|United Presbyterian Church of North America|
|Origin||May 26, 1858 |
|Merger of||Northern branch of the Associate Reformed Presbyterian Church (Covenanter and Seceder) and the Associate Presbyterian Church (Seceders)|
|Merged into||The United Presbyterian Church in the United States of America (1958)|
|Congregations||839 in 1957|
|Members||257,513 in 1957|
|Ministers||996 in 1957|
The United Presbyterian Church of North America (UPCNA) was an American Presbyterian denomination that existed for one hundred years. It was formed on May 26, 1858 by the union of the Northern branch of the Associate Reformed Presbyterian Church (Covenanter and Seceder) with the Associate Presbyterian Church (Seceders) at a convention at the Old City Hall in Pittsburgh. On May 28, 1958, it merged with the Presbyterian Church in the United States of America (PCUSA) at a conference in Pittsburgh to form the United Presbyterian Church in the United States of America (UPCUSA).
It began as a mostly ethnic Scottish denomination, but after some years it grew somewhat more and more ethnically diverse, although universally English-speaking, and was geographically centered in Western Pennsylvania and eastern Ohio, areas of heavy Scottish and Scotch-Irish settlement on the American frontier. Within that territory, a large part of its adherents lived in rural areas, which amplified the denomination's already highly traditionalist worldview.
The founders of the Associate Presbyterian Church of North America, nicknamed the "Seceders", were direct immigrants from Scotland, and reflected the numerous quarrels and divisions which rent Scottish Presbyterianism. Even after the Scot Seceders had made their peace with other elements in the mother country, American Seceders retained their separate identity until 1858, when most of them united with much of the Associate Reformed Presbyterian Church to form the United Presbyterian Church of North America.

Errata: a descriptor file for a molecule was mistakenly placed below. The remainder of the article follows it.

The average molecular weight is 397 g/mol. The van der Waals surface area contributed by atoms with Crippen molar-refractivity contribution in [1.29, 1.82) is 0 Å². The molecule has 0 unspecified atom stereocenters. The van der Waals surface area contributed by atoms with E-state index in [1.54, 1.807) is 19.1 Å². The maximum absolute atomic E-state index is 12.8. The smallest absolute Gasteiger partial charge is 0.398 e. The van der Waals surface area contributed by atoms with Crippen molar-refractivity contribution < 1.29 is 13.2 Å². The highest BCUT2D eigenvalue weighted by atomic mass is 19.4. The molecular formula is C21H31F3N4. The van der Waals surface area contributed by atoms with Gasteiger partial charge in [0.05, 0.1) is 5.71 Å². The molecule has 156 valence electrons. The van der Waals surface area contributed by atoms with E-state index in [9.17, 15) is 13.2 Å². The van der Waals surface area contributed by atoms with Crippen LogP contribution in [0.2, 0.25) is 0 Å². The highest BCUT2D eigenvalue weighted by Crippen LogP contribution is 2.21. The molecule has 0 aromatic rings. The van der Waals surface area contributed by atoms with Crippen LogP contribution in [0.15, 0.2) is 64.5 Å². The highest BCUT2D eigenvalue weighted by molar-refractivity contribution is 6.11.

Historian William L. Fisk traces the history of the Associate Reformed Church in the Old Northwest from its formation by a union of Associate and Reformed Presbyterians in 1782 to the merger of this body with other groups to form the United Presbyterian Church in 1858. It became the Associate Reformed Synod of the West and remain centered in the Midwest. It withdrew from the parent body in 1820 because of the drift of the Eastern churches toward assimilation into the larger Presbyterian Church. The Associate Reformed Synod of the West maintained the characteristics of an immigrant church with Scotch-Irish roots, emphasized the Westminster standards, used only the psalms in public worship, was Sabbatarian, and was strongly abolitionist and anti-Catholic. In the 1850s it exhibited many evidences of assimilation. It showed greater ecumenical interest, greater interest in evangelization of the West and of the cities, and a declining interest in maintaining the unique characteristics of its immigrant past.